Facebook Inc. CEO Mark Zuckerberg fielded questions about the No. 1 social network's slowing revenue growth and its $1 billion purchase of Instagram as he kicked off a cross-country roadshow to promote the company's $10 billion initial public offering.
Wearing his trademark "hoodie" sweatshirt, jeans and sneakers, the 27-year-old chief executive said he would do the Instagram deal again if he had to, according to people who attended the event.
Hundreds of investors attended the presentation at New York's Sheraton Hotel, which was closed to the media, on Monday.
The world's largest social network aims to raise about $10.6 billion, dwarfing the coming-out parties of tech companies like Google Inc and granting it a market value close to Amazon.com Inc's.
The eight-year-old social network that began as Zuckerberg's Harvard dorm room project indicated an IPO range of $28 to $35 a share on Thursday, which would value the company at $77 billion to $96 billion.
The size of the IPO reflects the company's growth and bullish expectations about its money-making potential as a hub for everything from advertising to commerce. Many investors say they expect Facebook to raise its offer price-range as the roadshow progresses from New York to major cities such as Chicago, Boston and San Francisco.
Amid the hoopla of one of the most closely watched IPOs in years are persistent concerns about Facebook's longer-term growth and Zuckerberg's majority control.
Zuckerberg, who will have roughly 57 percent voting control after the IPO, personally forged the deal to acquire mobile app maker Instagram in a matter of days last month with little involvement from Facebook's board of directors, according to media reports.
Investors managed to ask five questions during the event on Monday, including a query about Facebook's potential plans to enter China, the world's largest Internet market by users.
Zuckerberg was accompanied by finance chief David Ebersman, who was wearing a suit and tie, and Chief Operating Officer Sheryl Sandberg.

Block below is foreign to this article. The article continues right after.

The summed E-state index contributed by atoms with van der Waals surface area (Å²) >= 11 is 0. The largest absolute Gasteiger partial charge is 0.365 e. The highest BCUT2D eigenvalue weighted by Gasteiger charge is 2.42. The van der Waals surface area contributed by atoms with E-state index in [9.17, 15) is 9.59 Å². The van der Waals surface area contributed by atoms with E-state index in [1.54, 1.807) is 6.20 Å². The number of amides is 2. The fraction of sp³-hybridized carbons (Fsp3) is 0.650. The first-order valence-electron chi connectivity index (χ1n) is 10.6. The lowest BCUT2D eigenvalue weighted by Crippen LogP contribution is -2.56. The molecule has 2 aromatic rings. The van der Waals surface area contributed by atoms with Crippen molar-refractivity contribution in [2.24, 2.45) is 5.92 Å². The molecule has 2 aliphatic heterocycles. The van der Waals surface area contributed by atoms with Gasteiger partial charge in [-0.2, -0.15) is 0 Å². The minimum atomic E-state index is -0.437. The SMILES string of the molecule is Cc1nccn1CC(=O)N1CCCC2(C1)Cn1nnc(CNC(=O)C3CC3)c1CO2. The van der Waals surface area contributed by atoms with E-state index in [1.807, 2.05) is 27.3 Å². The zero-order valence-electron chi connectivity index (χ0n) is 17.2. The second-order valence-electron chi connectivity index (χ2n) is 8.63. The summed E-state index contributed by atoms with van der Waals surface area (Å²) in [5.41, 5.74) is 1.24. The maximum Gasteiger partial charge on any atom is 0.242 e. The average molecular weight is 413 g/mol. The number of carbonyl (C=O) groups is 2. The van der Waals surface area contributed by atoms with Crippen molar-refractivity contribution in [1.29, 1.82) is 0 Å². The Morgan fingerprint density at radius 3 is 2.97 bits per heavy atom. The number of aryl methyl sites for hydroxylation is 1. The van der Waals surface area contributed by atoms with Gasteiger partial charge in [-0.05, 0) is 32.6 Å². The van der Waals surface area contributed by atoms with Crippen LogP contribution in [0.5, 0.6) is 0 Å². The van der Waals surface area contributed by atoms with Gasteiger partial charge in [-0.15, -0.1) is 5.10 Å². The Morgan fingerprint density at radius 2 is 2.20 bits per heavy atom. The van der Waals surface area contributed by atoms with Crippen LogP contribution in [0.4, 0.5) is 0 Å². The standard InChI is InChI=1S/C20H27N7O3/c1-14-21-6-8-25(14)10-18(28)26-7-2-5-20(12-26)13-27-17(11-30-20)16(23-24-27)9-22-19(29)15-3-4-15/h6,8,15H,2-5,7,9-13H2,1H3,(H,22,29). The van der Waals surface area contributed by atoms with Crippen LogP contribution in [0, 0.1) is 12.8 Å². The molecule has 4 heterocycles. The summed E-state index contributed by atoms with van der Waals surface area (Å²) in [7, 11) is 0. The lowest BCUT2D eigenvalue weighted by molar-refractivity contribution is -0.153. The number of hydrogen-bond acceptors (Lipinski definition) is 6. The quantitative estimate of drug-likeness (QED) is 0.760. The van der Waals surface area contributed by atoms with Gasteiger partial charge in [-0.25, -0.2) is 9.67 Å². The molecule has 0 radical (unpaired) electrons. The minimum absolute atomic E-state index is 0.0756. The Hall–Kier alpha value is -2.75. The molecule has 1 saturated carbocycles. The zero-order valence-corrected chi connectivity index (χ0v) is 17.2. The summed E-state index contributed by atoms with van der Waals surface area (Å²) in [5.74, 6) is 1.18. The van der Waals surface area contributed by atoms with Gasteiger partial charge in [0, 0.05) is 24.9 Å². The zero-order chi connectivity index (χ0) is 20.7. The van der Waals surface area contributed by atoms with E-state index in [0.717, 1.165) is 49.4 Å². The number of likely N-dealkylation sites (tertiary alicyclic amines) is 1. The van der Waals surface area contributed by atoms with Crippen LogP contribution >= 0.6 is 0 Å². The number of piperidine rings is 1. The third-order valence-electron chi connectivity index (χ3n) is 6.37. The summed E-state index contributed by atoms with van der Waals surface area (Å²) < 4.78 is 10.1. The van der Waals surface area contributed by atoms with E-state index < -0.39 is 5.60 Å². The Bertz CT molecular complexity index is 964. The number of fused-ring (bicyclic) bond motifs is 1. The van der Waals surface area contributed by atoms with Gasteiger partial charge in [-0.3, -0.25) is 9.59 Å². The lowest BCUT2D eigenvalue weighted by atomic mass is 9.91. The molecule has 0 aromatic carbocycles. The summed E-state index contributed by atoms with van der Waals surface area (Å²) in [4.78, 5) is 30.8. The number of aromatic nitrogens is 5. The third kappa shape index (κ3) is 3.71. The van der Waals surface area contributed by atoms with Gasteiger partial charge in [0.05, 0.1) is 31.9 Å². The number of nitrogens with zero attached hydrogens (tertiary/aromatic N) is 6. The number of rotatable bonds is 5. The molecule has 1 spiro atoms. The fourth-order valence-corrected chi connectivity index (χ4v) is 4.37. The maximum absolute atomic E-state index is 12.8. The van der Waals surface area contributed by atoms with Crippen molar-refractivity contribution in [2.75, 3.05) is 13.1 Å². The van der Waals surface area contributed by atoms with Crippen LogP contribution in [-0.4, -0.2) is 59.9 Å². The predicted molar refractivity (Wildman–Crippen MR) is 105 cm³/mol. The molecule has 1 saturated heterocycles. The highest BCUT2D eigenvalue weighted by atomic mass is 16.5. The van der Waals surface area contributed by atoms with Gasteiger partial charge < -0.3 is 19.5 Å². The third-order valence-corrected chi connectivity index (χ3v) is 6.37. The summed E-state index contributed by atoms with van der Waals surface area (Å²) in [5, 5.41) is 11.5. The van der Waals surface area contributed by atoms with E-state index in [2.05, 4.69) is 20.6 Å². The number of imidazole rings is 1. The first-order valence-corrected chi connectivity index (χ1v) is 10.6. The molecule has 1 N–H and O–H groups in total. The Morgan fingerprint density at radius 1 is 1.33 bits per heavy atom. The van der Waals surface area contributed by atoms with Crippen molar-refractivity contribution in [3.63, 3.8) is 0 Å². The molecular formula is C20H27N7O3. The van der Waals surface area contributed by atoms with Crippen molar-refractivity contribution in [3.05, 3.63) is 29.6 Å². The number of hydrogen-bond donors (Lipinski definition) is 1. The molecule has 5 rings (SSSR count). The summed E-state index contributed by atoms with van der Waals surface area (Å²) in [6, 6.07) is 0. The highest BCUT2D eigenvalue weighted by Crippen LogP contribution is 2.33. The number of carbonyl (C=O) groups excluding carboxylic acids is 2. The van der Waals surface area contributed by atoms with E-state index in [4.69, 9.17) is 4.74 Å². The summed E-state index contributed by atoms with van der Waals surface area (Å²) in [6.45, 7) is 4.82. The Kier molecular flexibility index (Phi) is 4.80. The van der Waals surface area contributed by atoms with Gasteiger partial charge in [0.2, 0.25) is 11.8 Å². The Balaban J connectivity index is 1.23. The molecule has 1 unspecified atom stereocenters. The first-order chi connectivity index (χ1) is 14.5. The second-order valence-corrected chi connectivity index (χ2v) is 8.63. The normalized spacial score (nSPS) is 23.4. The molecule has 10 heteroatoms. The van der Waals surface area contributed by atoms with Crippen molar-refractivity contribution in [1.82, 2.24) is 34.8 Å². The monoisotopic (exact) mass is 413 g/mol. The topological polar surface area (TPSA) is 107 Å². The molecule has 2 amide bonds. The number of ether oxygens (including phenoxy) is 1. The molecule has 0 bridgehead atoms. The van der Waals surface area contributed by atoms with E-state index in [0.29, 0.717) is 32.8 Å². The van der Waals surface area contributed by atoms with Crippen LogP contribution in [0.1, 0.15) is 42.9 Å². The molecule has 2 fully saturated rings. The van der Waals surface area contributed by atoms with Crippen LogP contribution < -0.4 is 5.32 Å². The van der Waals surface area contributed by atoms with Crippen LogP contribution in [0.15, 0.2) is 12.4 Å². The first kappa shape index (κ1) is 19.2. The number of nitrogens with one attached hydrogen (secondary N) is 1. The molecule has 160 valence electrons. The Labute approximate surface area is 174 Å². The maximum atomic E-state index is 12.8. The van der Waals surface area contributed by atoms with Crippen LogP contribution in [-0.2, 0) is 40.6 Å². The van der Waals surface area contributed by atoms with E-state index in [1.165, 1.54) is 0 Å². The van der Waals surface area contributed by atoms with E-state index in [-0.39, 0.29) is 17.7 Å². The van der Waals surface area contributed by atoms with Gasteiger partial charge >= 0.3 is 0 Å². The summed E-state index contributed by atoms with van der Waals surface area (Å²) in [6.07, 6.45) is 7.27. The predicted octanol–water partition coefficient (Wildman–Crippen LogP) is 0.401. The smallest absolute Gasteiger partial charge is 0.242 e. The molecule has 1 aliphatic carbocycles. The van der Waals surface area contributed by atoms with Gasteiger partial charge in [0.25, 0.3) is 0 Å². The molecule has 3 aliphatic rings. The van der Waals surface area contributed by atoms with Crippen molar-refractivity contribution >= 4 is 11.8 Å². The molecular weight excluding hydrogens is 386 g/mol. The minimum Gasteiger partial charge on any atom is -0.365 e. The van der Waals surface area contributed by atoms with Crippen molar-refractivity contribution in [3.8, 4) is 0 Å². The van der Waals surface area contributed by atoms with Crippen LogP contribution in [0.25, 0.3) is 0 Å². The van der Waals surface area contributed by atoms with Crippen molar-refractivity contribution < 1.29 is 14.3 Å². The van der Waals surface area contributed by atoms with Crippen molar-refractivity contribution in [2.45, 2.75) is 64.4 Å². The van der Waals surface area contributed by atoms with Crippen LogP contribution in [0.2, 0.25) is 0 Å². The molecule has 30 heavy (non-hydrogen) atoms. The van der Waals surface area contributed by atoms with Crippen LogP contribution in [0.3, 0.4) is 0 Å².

Morgan Stanley banker Michael Grimes took the stage to begin the formal presentation as the audience of investors lunched on Cobb salad, ice tea and cookies, attendees said.
Investors had formed a line outside the Sheraton Hotel about an hour before the roadshow started on Monday morning, as a nearby media throng awaited the arrival of Facebook executives and elicited inquiries from curious passersby.
"This is unlike anything we've ever seen," said one investor who was at the event.
With 900 million users, Facebook is challenging established Web businesses such as Google Inc and Yahoo Inc for consumers' online time and advertising dollars.
Susquehanna Financial Group analyst Herman Leung said in a note to investors on Monday that he expected Facebook's revenue to grow 40 percent this year and 33 percent in 2013.
He said the $28 to $35 range for Facebook shares was an "attractive" valuation that provided a "compelling entry point" for investors.
In a separate note published Sunday, Pivotal Research Group analyst Brian Wieser put a $30 price target on shares of Facebook.
"We would not be surprised if the stock trades up above the IPO price on retail interest in the company over the near term," he wrote.
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